2. Thorn by Anna Burke

 

 

Book cover for Thorne, feature a thorned black branch with a heart shaped drop of blood falling from a thorn

Image Via Amazon

 

On a cold day deep in the heart of winter, Rowan’s father returns from an ill-fated hunting trip bearing a single, white rose. The rose is followed by the Huntress, a figure out of legend. Tall, cruel, and achingly beautiful, she brings Rowan back with her to a mountain fastness populated solely by the creatures of the hunt. Rowan, who once scorned the villagers for their superstitions, now finds herself at the heart of a curse with roots as deep as the mountains, ruled by an old magic that is as insidious as the touch of the winter rose.

Torn between her family loyalties, her guilty relief at escaping her betrothal to the charming but arrogant Avery Lockland, and her complicated feelings for the Huntress, Rowan must find a way to break the curse before it destroys everything she loves. There is only one problem―if she can find a way to lift the curse, she will have to return to the life she left behind. And the only thing more unbearable than endless winter is facing a lifetime of springs without the Huntress.

 

3. Willa & Hesper by Amy Feltman

 

Book cover for Willa and Hesper featuring pastel colored watercolor painting of two girls in collared shirts with a citrus fruit hanging from a branch

Image via Amazon

 

Willa’s darkness enters Hesper’s light late one night in Brooklyn. Theirs is a whirlwind romance until Willa starts to know Hesper too well, to crawl into her hidden spaces, and Hesper shuts her out. She runs, following her fractured family back to her grandfather’s hometown of Tbilisi, Georgia, looking for the origin story that he is no longer able to tell. But once in Tbilisi, cracks appear in her grandfather’s history- and a massive flood is heading toward Georgia, threatening any hope for repair.

Meanwhile, heartbroken Willa is so desperate to leave New York that she joins a group trip for Jewish twentysomethings to visit Holocaust sites in Germany and Poland, hoping to override her emotional state. When it proves to be more fraught than home, she must come to terms with her past-the ancestral past, her romantic past, and the past that can lead her forward.

 

4. The Love & Lies of Rukhsana Ali by Sabina Khan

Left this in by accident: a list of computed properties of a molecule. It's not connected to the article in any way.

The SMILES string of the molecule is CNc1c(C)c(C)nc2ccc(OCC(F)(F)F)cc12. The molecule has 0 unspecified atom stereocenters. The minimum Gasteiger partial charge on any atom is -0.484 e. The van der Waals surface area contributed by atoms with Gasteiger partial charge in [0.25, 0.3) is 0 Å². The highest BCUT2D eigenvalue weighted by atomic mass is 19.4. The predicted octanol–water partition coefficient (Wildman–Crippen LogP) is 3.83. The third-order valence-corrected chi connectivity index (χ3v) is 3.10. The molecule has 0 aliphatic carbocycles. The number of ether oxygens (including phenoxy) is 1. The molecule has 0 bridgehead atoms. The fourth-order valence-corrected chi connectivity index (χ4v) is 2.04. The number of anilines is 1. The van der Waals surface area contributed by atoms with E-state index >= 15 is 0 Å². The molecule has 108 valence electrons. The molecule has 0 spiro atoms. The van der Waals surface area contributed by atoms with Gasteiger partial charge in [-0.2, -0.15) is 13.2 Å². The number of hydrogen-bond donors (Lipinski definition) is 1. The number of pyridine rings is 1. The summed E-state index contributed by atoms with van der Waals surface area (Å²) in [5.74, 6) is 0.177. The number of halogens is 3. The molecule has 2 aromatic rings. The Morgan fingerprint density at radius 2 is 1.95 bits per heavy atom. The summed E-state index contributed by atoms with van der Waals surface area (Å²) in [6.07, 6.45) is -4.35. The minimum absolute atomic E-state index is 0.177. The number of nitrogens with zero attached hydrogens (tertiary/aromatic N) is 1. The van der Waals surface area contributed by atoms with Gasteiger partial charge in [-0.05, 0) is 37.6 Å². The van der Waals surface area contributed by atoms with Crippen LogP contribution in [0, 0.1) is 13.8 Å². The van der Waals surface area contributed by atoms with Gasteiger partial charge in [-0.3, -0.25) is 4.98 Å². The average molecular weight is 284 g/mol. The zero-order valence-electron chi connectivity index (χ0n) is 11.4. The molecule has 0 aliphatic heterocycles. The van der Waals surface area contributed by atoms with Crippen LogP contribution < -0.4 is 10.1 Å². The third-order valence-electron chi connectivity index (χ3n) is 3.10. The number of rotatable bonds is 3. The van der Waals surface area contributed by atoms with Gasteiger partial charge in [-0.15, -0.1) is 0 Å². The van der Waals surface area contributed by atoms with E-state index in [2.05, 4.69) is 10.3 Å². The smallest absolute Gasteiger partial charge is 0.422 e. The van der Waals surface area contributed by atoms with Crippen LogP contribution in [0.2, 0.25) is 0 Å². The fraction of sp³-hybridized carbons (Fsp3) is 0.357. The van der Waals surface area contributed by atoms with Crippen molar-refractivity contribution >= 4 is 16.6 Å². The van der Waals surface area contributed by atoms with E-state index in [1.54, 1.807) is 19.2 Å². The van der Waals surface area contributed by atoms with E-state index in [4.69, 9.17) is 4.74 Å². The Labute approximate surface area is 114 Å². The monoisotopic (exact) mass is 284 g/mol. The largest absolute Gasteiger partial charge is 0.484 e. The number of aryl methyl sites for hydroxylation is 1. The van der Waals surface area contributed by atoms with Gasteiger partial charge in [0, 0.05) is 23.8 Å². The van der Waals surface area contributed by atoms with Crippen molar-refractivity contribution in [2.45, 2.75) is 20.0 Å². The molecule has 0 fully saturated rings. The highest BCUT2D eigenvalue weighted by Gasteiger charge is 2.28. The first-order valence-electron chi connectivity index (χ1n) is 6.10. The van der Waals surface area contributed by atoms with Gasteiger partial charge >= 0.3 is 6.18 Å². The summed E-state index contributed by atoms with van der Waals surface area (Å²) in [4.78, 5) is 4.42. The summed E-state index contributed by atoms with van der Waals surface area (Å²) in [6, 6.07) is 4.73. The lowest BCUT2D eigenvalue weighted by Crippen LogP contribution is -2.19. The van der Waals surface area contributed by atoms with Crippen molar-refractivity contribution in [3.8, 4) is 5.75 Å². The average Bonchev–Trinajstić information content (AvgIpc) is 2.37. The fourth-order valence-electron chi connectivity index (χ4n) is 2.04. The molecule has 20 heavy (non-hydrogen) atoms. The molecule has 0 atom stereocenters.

Book cover for The Love and Lies of Rukhsana Ali featuring the title set vertically down the body of a girl wearing black and looking sideways out of the picture, against a green background

Image Via Amazon

 

Seventeen-year-old Rukhsana Ali has always been fascinated by the universe around her and the laws of physics that keep everything in order. But her life at home isn’t so absolute.

Unable to come out to her conservative Muslim parents, she keeps that part of her identity hidden. And that means keeping her girlfriend, Ariana, a secret from them too. Luckily, only a few more months stand between her carefully monitored life at home and a fresh start at Caltech in the fall. But when Rukhsana’s mom catches her and Ariana together, her future begins to collapse around her.

Devastated and confused, Rukhsana’s parents whisk her off to stay with their extended family in Bangladesh where, along with the loving arms of her grandmother and cousins, she is met with a world of arranged marriages, religious tradition, and intolerance. Fortunately, Rukhsana finds allies along the way and, through reading her grandmother’s old diary, finds the courage to take control of her future and fight for her love.

A gritty novel that doesn’t shy away from the darkest corners of ourselves, The Love and Lies of Rukhsana Ali provides a timely and achingly honest portrait of what it’s like to grow up feeling unwelcome in your own culture and proves that love, above all else, has the power to change the world.

 

5. Meg, Jo, Beth, and Amy: A Graphic Novel: A Modern Retelling of Little Women by Rey Terciero & Bre Indigo

 

Book cover for Meg, Jo Beth and Amy, featuring a polaroid of the four characters sitting on stairs

Image Via Amazon